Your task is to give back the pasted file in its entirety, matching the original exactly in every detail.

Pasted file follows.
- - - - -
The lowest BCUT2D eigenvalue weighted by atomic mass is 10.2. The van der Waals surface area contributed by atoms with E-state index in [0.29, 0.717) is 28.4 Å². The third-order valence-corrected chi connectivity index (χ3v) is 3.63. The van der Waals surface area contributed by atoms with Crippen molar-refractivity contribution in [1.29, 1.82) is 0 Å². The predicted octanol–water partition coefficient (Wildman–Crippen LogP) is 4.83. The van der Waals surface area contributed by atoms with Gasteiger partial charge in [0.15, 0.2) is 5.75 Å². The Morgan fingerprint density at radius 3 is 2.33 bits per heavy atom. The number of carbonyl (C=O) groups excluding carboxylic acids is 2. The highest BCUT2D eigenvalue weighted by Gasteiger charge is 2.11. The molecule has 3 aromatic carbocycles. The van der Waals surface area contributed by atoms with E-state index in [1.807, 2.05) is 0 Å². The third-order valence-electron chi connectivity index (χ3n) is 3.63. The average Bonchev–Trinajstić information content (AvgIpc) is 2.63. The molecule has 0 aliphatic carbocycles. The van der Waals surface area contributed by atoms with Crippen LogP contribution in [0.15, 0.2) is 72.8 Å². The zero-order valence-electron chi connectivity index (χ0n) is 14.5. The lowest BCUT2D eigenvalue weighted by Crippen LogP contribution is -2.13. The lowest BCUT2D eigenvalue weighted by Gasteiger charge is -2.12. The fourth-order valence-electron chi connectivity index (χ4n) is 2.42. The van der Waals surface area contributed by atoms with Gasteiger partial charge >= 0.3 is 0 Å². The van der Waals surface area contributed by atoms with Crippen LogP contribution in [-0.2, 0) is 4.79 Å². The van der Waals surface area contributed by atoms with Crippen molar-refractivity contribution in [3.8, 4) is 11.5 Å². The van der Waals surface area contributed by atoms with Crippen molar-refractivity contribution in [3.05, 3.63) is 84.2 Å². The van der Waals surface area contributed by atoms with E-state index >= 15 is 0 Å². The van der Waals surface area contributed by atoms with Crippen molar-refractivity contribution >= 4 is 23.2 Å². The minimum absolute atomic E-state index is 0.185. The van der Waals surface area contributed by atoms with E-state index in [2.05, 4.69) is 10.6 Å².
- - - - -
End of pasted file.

The lowest BCUT2D eigenvalue weighted by atomic mass is 10.2. The van der Waals surface area contributed by atoms with E-state index in [0.29, 0.717) is 28.4 Å². The third-order valence-corrected chi connectivity index (χ3v) is 3.63. The van der Waals surface area contributed by atoms with Crippen molar-refractivity contribution in [1.29, 1.82) is 0 Å². The predicted octanol–water partition coefficient (Wildman–Crippen LogP) is 4.83. The van der Waals surface area contributed by atoms with Gasteiger partial charge in [0.15, 0.2) is 5.75 Å². The Morgan fingerprint density at radius 3 is 2.33 bits per heavy atom. The number of carbonyl (C=O) groups excluding carboxylic acids is 2. The highest BCUT2D eigenvalue weighted by Gasteiger charge is 2.11. The molecule has 3 aromatic carbocycles. The van der Waals surface area contributed by atoms with E-state index in [1.807, 2.05) is 0 Å². The third-order valence-electron chi connectivity index (χ3n) is 3.63. The average Bonchev–Trinajstić information content (AvgIpc) is 2.63. The molecule has 0 aliphatic carbocycles. The van der Waals surface area contributed by atoms with Crippen LogP contribution in [0.15, 0.2) is 72.8 Å². The zero-order valence-electron chi connectivity index (χ0n) is 14.5. The lowest BCUT2D eigenvalue weighted by Crippen LogP contribution is -2.13. The lowest BCUT2D eigenvalue weighted by Gasteiger charge is -2.12. The fourth-order valence-electron chi connectivity index (χ4n) is 2.42. The van der Waals surface area contributed by atoms with Gasteiger partial charge >= 0.3 is 0 Å². The van der Waals surface area contributed by atoms with Crippen LogP contribution in [-0.2, 0) is 4.79 Å². The van der Waals surface area contributed by atoms with Crippen molar-refractivity contribution in [3.8, 4) is 11.5 Å². The van der Waals surface area contributed by atoms with Crippen molar-refractivity contribution in [3.05, 3.63) is 84.2 Å². The van der Waals surface area contributed by atoms with E-state index >= 15 is 0 Å². The van der Waals surface area contributed by atoms with Crippen molar-refractivity contribution >= 4 is 23.2 Å². The minimum absolute atomic E-state index is 0.185. The van der Waals surface area contributed by atoms with E-state index in [2.05, 4.69) is 10.6 Å².